A Quick Visit to Pinnacles National Park

Pinnacles is a real hidden treasure - a beautiful park that is not too far from civilization but not too crowded. Many thanks to Barack Obama for turning it from a National Monument to National Park back in 2013, making it the youngest of all the parks in the country!

Favorite Thing:  I loved watching the California Condor, an enormous bird, flying in circles above the high peaks of the Pinnacles. It was just very quiet and beautiful.

Accommodations: We stayed in the sleepy town of Soledad, made famous in John Steinbeck’s Of Mice and Men. I will not name the motel we stayed in because iI wouldn't stay there again. If you go, just drive another 30 minutes up the road, and stay in Salinas. It is a larger city with more options. It also has the National Steinbeck Center, so there is a bit more to see. But if you want to stay right outside the park, Soledad is the best place to be on the west side!

Food: Despite Soledad’s sleepiness, it had the best Mexican food I have ever had. Make sure you stop at Restaurant Plaza Garibaldi. This hole in the wall restaurant, with a Spanish-only menu, had killer fish tacos, veggie fajitas, guacamole, and incredible salsas.

Veggie fajitas; guacamole; salsa galore!

 

Getting There: Pinnacles is a little over 2 hours drive, 124 miles from San Francisco.

What To Do While Visiting:

Pinnacles is a small but mighty National Park. You can see the highlights in a day, but two days would allow you to explore both sides of the park. We only explored the West side of the park on this trip, but I hope to go back and do the rest! Of note, the park is wilderness through the center, so there is a west entrance and east entrance that are not connected. You can hike through the middle, but there is no other manner of getting from one end to the other besides driving one hour all the way around the mountains.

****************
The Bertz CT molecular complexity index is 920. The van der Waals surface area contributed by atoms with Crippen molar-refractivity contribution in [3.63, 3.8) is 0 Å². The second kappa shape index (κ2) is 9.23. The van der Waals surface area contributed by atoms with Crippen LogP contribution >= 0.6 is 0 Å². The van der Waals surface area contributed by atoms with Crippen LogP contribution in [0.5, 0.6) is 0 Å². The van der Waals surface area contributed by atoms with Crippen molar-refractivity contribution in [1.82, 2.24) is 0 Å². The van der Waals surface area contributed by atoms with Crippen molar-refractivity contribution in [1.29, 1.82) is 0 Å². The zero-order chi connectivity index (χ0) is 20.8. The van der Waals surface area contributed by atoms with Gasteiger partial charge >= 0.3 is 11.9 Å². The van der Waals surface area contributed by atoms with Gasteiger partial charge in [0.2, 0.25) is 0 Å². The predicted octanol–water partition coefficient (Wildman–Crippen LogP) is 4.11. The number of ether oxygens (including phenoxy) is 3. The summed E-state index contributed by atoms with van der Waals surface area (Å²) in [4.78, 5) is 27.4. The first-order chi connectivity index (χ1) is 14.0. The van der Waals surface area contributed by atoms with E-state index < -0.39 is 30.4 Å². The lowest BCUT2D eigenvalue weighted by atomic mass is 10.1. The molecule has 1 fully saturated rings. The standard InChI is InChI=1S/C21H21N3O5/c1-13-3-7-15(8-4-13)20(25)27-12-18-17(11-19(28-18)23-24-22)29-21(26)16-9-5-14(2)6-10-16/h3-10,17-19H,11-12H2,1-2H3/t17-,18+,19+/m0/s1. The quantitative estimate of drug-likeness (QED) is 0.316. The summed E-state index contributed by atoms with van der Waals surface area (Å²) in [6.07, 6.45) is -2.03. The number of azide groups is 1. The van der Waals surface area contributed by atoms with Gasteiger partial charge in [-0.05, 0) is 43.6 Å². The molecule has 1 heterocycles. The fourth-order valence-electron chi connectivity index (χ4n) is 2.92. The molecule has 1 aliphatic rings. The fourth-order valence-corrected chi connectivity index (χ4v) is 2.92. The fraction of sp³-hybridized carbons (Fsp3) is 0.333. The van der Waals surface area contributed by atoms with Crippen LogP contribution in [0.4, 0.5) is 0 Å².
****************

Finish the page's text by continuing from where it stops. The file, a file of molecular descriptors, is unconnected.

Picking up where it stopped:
We decided to explore the West side of the park, since it had the most diversity for a short day trip. We parked at the Chaparral parking lot, which was full but there was plenty of overflow parking. We hiked about 2 miles of the Jupiter Canyon Loop before turning around. The views along the hike were incredible - views of the Pinnacles (High Peaks) above, and forest in the distance. I would like to go back and do one of the cross park hikes, in order to truly experience hiking at the top of the Pinnacles with views on both sides, like the Condor Gulch to High Peaks Loop.

Hiking along the Jupiter Canyon Loop.

 

After our small jaunt into the High Peaks, we ventured back down and tried the Balconies Cliffs-Cave Loop. We only went part of the way into the caves as the sun was setting (the problem with exploring in late November). However, the hike to the caves was beautiful, with more views of the High Peaks, as well as access points to tons of rock climbing. The cave has a metal gate in front of it so you’ll know it when you see it. Within the cave, there are many rocks hanging at precarious angles, and you need a flashlight or headlamp to explore. Pinnacles is famous for these Talus caves, home to one of the largest colonies of big-eared bats. I didn’t see any, but definitely check the website before going as the park closes access to the caves certain times of year to allow the bats to raise their young.

Views from the Balconies Cliffs-Cave Loop.

 

Final Observations: Pinnacles is a gem of a day trip from the Bay Area for a quick adventure. There are lots of different kinds of hikes, rock climbing, cave exploring, bird watching, and views for miles. You could also tack it onto a trip to Monterey Bay, the Gilroy Outlets, or San Juan Baptista. I can’t wait to go back sometime soon to try out some new hikes!